Print Edition: June 4, 2014
Whenever someone mentions they’re a vegan, I feel like there’s always an awkward silence that quickly follows right after. A vegan? Does that mean I wasn’t imagining you glaring at me when I was wolfing down that cheeseburger earlier?
Contrary to popular belief, not all vegans jump at the opportunity to shove hummus down your throat and preach about animal cruelty. Many people originally switch to veganism for a lifestyle change — the need to be healthy.
On its website, PETA has a list of the ‘Top 10 Reasons’ to go vegan; one had my face curling in on itself in disgust.
According to PETA, it’s not uncommon for meat in the US to be contaminated with feces, blood, and other bodily fluids. This makes animal products the top source of food poisoning in the US. Not only is meat questionable, but so are dairy products — especially milk. Cows are pumped with so many hormones in order to reach the daily goal of milk collected. Luckily for Canadians, use of hormones are illegal here. America isn’t so lucky, and more often than not, it’s no longer milk that’s coming out, but pus instead. That’s just what I wanted with my cereal.
I spoke with my good friend and UFV student Sara Kurath about her own decision to switch to a vegan lifestyle. At first she chose simply to cut out meat. After a year or so and a bit of research, she switched to being vegan. Many people think vegans don’t get the right amount of protein in their diet, so they’re a lot smaller and weaker than meat-eaters. Practically seven feet tall, Sara is walking proof of how wrong those rumours are. In fact, meat-eaters are getting too much protein in their diets these days. What many people don’t realize is that protein can be found even in plants.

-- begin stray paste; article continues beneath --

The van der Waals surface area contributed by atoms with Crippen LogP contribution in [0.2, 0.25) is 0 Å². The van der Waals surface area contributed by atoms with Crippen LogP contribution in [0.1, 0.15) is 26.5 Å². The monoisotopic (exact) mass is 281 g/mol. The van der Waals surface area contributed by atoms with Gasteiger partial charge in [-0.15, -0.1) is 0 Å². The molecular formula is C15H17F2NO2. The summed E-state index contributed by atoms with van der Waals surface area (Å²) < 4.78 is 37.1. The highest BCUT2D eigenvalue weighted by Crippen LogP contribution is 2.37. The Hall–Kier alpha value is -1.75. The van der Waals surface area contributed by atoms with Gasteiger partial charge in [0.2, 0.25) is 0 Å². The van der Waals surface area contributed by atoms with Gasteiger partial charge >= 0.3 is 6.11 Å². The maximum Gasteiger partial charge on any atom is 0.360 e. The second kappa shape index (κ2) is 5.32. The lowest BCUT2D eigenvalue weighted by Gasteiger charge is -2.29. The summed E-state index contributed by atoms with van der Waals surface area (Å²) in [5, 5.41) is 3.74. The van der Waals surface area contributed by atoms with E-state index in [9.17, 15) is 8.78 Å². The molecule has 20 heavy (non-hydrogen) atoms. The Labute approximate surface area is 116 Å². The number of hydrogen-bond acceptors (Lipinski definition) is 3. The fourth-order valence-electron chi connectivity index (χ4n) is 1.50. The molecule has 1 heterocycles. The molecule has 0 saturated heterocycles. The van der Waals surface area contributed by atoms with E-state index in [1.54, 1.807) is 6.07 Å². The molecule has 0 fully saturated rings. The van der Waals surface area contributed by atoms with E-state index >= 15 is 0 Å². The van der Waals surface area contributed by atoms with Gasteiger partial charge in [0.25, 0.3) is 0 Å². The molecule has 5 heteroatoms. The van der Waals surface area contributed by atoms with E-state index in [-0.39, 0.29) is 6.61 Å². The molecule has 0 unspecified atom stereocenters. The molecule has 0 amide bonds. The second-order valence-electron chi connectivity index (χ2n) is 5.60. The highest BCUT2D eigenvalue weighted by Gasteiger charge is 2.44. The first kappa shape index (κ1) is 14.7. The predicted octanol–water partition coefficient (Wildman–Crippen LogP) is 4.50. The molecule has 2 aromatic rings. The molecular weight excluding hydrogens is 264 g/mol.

I asked Sara what stood out to her the most after switching diets. She said that at first, she thought it was the hardest thing to find what she could actually eat. But now grocery stores are supplying soy cheese, tofu, almond milk, and so many other healthy alternatives. Just a couple weeks after making the big switch, Sara said she already felt more energetic throughout the day. Her sister had even dropped 30 pounds within three months of switching.
“If my dad can do it, the guy whose favourite food was steak and lobster, then anyone can,” Sara says.
PETA also points out that vegans tend to be thinner and more energetic than meat-eaters. Also, the cholesterol and animal fat in meat, eggs, and dairy products not only clog arteries to your heart, they can impede blood flow to other vital organs as well — guys, this means you!
“Vegans are, on average, up to 20 pounds lighter than meat-eaters are,” PETA supplies. “And unlike unhealthy fad diets, which leave you feeling tired (and usually don’t keep the pounds off for long), going vegan is the healthy way to keep the excess fat off for good while leaving you with plenty of energy.”
Vegans are less likely to develop heart disease, cancer, diabetes, and high blood pressure.
Now, this all sounds fine and great, but it’s not for everyone. I tried going vegan for a day last year. Key word: day. On my lunch break I passed the delicious cheese bun display and I caved.
But for anyone who wants a lifestyle change, to lose weight, or to just feel a lot more energetic and healthy in general, going vegan might just be for you. If you find you don’t like it after a few days… well, Bambi appreciates the attempt, anyway.